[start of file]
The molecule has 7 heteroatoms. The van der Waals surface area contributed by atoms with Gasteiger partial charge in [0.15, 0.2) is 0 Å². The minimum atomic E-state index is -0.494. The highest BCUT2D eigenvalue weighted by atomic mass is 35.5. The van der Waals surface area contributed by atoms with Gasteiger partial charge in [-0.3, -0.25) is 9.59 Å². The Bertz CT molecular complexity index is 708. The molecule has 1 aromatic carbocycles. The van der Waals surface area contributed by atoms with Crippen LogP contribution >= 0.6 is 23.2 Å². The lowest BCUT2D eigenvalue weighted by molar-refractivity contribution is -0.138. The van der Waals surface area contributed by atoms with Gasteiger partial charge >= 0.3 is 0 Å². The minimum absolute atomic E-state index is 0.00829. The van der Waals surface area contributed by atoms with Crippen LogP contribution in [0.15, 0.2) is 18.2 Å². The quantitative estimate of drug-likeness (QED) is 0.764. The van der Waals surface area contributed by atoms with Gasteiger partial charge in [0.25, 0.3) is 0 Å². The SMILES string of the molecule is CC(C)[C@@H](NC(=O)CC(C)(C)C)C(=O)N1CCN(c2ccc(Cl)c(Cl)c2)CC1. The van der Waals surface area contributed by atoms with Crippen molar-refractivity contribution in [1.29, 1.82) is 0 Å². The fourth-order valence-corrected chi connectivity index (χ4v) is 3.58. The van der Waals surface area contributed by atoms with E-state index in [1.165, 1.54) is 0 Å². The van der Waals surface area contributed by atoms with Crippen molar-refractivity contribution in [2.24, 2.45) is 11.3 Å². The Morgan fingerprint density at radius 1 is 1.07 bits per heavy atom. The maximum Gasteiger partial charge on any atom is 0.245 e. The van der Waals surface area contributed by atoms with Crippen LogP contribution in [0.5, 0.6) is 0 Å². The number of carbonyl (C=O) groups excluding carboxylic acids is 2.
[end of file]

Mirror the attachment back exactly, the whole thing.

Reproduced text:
The molecule has 7 heteroatoms. The van der Waals surface area contributed by atoms with Gasteiger partial charge in [0.15, 0.2) is 0 Å². The minimum atomic E-state index is -0.494. The highest BCUT2D eigenvalue weighted by atomic mass is 35.5. The van der Waals surface area contributed by atoms with Gasteiger partial charge in [-0.3, -0.25) is 9.59 Å². The Bertz CT molecular complexity index is 708. The molecule has 1 aromatic carbocycles. The van der Waals surface area contributed by atoms with Crippen LogP contribution >= 0.6 is 23.2 Å². The lowest BCUT2D eigenvalue weighted by molar-refractivity contribution is -0.138. The van der Waals surface area contributed by atoms with Gasteiger partial charge >= 0.3 is 0 Å². The minimum absolute atomic E-state index is 0.00829. The van der Waals surface area contributed by atoms with Crippen LogP contribution in [0.15, 0.2) is 18.2 Å². The quantitative estimate of drug-likeness (QED) is 0.764. The van der Waals surface area contributed by atoms with Gasteiger partial charge in [0.25, 0.3) is 0 Å². The SMILES string of the molecule is CC(C)[C@@H](NC(=O)CC(C)(C)C)C(=O)N1CCN(c2ccc(Cl)c(Cl)c2)CC1. The van der Waals surface area contributed by atoms with Crippen molar-refractivity contribution in [1.29, 1.82) is 0 Å². The fourth-order valence-corrected chi connectivity index (χ4v) is 3.58. The van der Waals surface area contributed by atoms with E-state index in [1.165, 1.54) is 0 Å². The van der Waals surface area contributed by atoms with Crippen molar-refractivity contribution in [2.24, 2.45) is 11.3 Å². The Morgan fingerprint density at radius 1 is 1.07 bits per heavy atom. The maximum Gasteiger partial charge on any atom is 0.245 e. The van der Waals surface area contributed by atoms with Crippen LogP contribution in [0.5, 0.6) is 0 Å². The number of carbonyl (C=O) groups excluding carboxylic acids is 2.